Monday, May 04, 2009

Russia Floats Arctic Nuclear.

In its efforts to find oil and natural gas in the Arctic, Russia is looking to build floating nuclear power stations that can be propelled to strategic points to provide power for drilling etc. Five plants are planned, each carrying two reactors with a combined generating capacity of 70 MW. Since they are self-propelling, these vessels would enable the exploration of some of the most far-flung oil and gas fields in the Barents and Kara seas. Their design is such that they would need refuelling only once every 12 - 14 years and they would carry their own nuclear waste, which would finally need to be put somewhere.

I recall a newspaper headline from some while ago about "floating Chernobyls" which is probably rather unfair, but there are not surprisingly concerns about the safety of these devices. The Scandinavian watchdog group, Bellona, has voiced its reservations, saying that any radioactive leakage and indeed the heat output from the plants could impact on the fragile Arctic environment. Further fears from environmentalists are that the nuclear waste will simply be dumped into the sea. This is a somewhat time-honoured policy and there is supposed to be all kinds of nuclear detritus on the floor of the Barents sea, including abandoned nuclear submarines. Probably no one knows just what is down there, and most likely no one wants to know.

It is known that there are at least 12 nuclear reactors dumped on the islands of Novaya Zemlya and on its northern coast, along with 5,000 or so containers of nuclear waste. As I recall, Novaya Zemlya is where the Russians used to do their nuclear testing - I believe the atmospheric testing was done over the northern island and the underground tests on the southern island. It is likely as radioactive as hell there anyway.

As I have noted before when some pretty extreme proposals have been advanced to try and grab the world's remaining hydrocarbon reserves, the scheme does smack of desperation. Nonetheless, according to the U.S. Geological Survey, perhaps 25% of the world's total oil and gas lie under the Arctic, and there are diplomatic issues as to rights of their ownership. Russia famously planted a flag underwater, to stake its claim to one potential field off the northern coast of Siberia, where incidentally, there are hotspots of methane emissions from permafrost that is melting at a surprising rate. I doubt there is any connection other than that there is a lot of methane there in the form of methane hydrate.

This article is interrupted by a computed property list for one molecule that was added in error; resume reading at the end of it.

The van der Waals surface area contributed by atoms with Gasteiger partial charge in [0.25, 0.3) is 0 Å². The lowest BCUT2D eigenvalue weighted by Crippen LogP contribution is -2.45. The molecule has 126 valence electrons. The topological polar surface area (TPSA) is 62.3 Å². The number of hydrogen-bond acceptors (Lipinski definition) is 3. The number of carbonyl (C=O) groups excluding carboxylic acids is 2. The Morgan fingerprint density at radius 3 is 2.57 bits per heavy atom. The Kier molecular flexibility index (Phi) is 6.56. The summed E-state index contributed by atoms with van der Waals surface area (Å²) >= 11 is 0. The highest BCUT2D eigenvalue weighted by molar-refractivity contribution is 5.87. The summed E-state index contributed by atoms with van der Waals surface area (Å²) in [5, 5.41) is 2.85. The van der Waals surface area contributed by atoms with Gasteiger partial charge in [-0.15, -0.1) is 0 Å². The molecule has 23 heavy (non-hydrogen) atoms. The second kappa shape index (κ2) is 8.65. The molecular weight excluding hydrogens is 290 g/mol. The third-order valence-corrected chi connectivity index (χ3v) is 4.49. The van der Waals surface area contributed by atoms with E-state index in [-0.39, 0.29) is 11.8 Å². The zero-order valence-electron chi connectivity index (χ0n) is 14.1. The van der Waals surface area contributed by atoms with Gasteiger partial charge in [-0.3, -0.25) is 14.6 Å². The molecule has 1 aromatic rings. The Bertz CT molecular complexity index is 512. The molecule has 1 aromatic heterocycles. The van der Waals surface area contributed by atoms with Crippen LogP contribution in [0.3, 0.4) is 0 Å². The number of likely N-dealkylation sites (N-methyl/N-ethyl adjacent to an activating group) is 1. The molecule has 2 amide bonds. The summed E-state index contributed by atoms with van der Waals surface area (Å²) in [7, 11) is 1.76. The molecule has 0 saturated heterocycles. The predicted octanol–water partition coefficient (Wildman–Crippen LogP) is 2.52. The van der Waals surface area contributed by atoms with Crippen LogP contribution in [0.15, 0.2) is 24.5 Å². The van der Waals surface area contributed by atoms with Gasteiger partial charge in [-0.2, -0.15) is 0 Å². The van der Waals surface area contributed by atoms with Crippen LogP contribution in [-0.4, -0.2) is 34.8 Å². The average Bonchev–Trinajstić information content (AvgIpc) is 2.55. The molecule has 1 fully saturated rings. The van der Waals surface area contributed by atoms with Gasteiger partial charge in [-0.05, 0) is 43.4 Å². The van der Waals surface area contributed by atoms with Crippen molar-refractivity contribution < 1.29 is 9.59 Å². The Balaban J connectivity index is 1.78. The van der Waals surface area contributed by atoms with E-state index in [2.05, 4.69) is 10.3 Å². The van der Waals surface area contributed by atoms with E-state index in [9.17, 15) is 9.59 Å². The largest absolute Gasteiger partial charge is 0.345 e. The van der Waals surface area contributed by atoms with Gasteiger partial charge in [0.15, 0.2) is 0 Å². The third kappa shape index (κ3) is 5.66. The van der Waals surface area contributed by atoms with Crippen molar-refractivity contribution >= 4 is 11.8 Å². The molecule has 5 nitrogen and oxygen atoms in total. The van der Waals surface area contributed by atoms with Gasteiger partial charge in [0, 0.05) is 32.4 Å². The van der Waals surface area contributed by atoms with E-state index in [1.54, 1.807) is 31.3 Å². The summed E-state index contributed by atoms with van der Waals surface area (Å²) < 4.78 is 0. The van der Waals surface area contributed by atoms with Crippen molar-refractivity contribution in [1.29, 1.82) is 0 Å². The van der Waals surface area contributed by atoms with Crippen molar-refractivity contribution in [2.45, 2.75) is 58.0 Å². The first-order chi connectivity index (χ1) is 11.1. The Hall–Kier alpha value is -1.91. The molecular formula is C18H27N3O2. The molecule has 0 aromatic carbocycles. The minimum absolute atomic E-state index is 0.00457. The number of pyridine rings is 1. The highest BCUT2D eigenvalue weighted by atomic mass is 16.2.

A prototype floating power station is being built in the SevMash shipyard in Severodinsk, and there is an agreement made to build four more of them between Rosatom, the Russian state nuclear corporation and the Republic of Yakutiya in northern Siberia.

Impetus to find more gas may be in part connected with a recent fall in Russian gas production which sharpened steeply in April. Does this mean that the country is running out of gas, or are there other aspects of production or politics? If Russia's provision of gas is indeed less than has been thought, the impact on both east and western Europe could be as severe as that of the fall in oil once the giant Ghawar field begins to give up the ghost, i.e. perhaps 20 countries beginning to run short of fuel. Russian oil production remains firm, however.

In contrast, Gazprom's output of gas fell by 7% from 1.24 billion cubic metres to 1.15 billion cubic metres in April, in fact a fall by 28% from April 2008. Gazprom accounts for 80% of all gas in Russia and provides 25% of all gas used in Europe. Britain is trying to avoid being overly dependent on Russia for its gas, at a time of the poorest diplomatic relations between the two countries since the cold war. Instead, we are importing somewhere near to one fifth of our gas in liquid form from Qatar and are engaged in earnest discussions with our Norwegian friends to get them to bring a new gas pipeline to Britain rather than to mainland Europe.

We live in interesting times, as the countries of the world try to grab what is left of its plenty of oil and gas, even in such inhospitable regions as the Arctic, and inevitably the day will come when there is not enough to go around for all of us.

Related Reading.
[1] "Russia to build floating nuclear power stations," By John Vidal,
[2] "Russian gas output collapse in April," By Simon Shuster,

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